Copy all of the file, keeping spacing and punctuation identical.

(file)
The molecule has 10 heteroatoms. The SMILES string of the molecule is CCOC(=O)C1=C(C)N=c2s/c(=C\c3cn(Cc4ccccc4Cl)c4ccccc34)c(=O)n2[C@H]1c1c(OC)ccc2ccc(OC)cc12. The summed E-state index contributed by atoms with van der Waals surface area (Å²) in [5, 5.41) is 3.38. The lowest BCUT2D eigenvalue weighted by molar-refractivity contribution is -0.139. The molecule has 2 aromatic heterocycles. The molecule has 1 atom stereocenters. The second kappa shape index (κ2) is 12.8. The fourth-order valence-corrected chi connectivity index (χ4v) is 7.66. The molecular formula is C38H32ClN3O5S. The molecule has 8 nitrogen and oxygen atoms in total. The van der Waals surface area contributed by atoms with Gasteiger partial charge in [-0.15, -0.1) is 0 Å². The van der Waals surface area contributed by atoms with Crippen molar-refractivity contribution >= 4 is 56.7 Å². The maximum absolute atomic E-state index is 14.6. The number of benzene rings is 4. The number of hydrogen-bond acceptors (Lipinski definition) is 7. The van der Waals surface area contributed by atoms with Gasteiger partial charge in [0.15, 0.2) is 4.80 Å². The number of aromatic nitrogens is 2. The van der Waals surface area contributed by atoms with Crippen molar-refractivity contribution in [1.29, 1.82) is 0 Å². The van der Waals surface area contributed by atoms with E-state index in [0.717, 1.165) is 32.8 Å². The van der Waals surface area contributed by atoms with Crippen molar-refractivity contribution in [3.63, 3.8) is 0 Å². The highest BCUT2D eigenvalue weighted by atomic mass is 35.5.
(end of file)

The molecule has 10 heteroatoms. The SMILES string of the molecule is CCOC(=O)C1=C(C)N=c2s/c(=C\c3cn(Cc4ccccc4Cl)c4ccccc34)c(=O)n2[C@H]1c1c(OC)ccc2ccc(OC)cc12. The summed E-state index contributed by atoms with van der Waals surface area (Å²) in [5, 5.41) is 3.38. The lowest BCUT2D eigenvalue weighted by molar-refractivity contribution is -0.139. The molecule has 2 aromatic heterocycles. The molecule has 1 atom stereocenters. The second kappa shape index (κ2) is 12.8. The fourth-order valence-corrected chi connectivity index (χ4v) is 7.66. The molecular formula is C38H32ClN3O5S. The molecule has 8 nitrogen and oxygen atoms in total. The van der Waals surface area contributed by atoms with Gasteiger partial charge in [-0.15, -0.1) is 0 Å². The van der Waals surface area contributed by atoms with Crippen molar-refractivity contribution >= 4 is 56.7 Å². The maximum absolute atomic E-state index is 14.6. The number of benzene rings is 4. The number of hydrogen-bond acceptors (Lipinski definition) is 7. The van der Waals surface area contributed by atoms with Gasteiger partial charge in [0.15, 0.2) is 4.80 Å². The number of aromatic nitrogens is 2. The van der Waals surface area contributed by atoms with Crippen molar-refractivity contribution in [1.29, 1.82) is 0 Å². The van der Waals surface area contributed by atoms with E-state index in [0.717, 1.165) is 32.8 Å². The van der Waals surface area contributed by atoms with Crippen molar-refractivity contribution in [3.63, 3.8) is 0 Å². The highest BCUT2D eigenvalue weighted by atomic mass is 35.5.